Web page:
Matthew Walker is a professor of neuroscience and psychology at UC Berkeley, the Director of its Sleep and Neuroimaging Lab, and a former professor of psychiatry at Harvard University. He has published over 100 scientific studies and has appeared on 60 Minutes, Nova, BBC News, and NPR’s Science Friday. Why We Sleep is his first book.
Like many of us, journalist David K. Randall never gave sleep much thought. That is, until he began sleepwalking. One midnight crash into a hallway wall sent him on an investigation into the strange science of sleep.
In Dreamland, Randall explores the research that is investigating those dark hours that make up nearly a third of our lives. Taking readers from military battlefields to children’s bedrooms, Dreamland shows that sleep isn't as simple as it seems. Why did the results of one sleep study change the bookmakers’ odds for certain Monday Night Football games? Do women sleep differently than men? And if you happen to kill someone while you are sleepwalking, does that count as murder?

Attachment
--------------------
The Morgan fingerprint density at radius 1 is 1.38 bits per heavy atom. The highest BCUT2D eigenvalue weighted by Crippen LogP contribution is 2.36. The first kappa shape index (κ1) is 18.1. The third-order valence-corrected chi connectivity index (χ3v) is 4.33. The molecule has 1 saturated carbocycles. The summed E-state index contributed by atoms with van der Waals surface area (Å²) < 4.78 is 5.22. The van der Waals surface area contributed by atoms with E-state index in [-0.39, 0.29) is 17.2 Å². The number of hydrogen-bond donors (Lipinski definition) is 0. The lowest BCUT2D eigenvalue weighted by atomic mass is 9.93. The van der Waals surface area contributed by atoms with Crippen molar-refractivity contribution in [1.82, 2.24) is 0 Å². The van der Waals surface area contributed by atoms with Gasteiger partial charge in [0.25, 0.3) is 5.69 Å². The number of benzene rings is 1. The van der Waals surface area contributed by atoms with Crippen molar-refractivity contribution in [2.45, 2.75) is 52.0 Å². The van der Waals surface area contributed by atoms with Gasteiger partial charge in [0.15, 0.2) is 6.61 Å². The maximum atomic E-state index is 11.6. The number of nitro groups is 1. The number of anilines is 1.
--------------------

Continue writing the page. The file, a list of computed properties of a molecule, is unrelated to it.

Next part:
This book is a tour of the often odd, sometimes disturbing, and always fascinating things that go on in the peculiar world of sleep. You’ll never look at your pillow the same way again.
Even though we will devote a third of our lives to sleep, we still know remarkably little about its origins and purpose. Paul Martin's Counting Sheep answers these questions and more in this illuminating work of popular science. Even the wonders of yawning, the perils of sleepwalking, and the strange ubiquity of nocturnal erections are explained in full.
To sleep, to dream: Counting Sheep reflects the centrality of these activities to our lives and can help readers respect, understand, and extract more pleasure from that delicious time when they're lost to the world.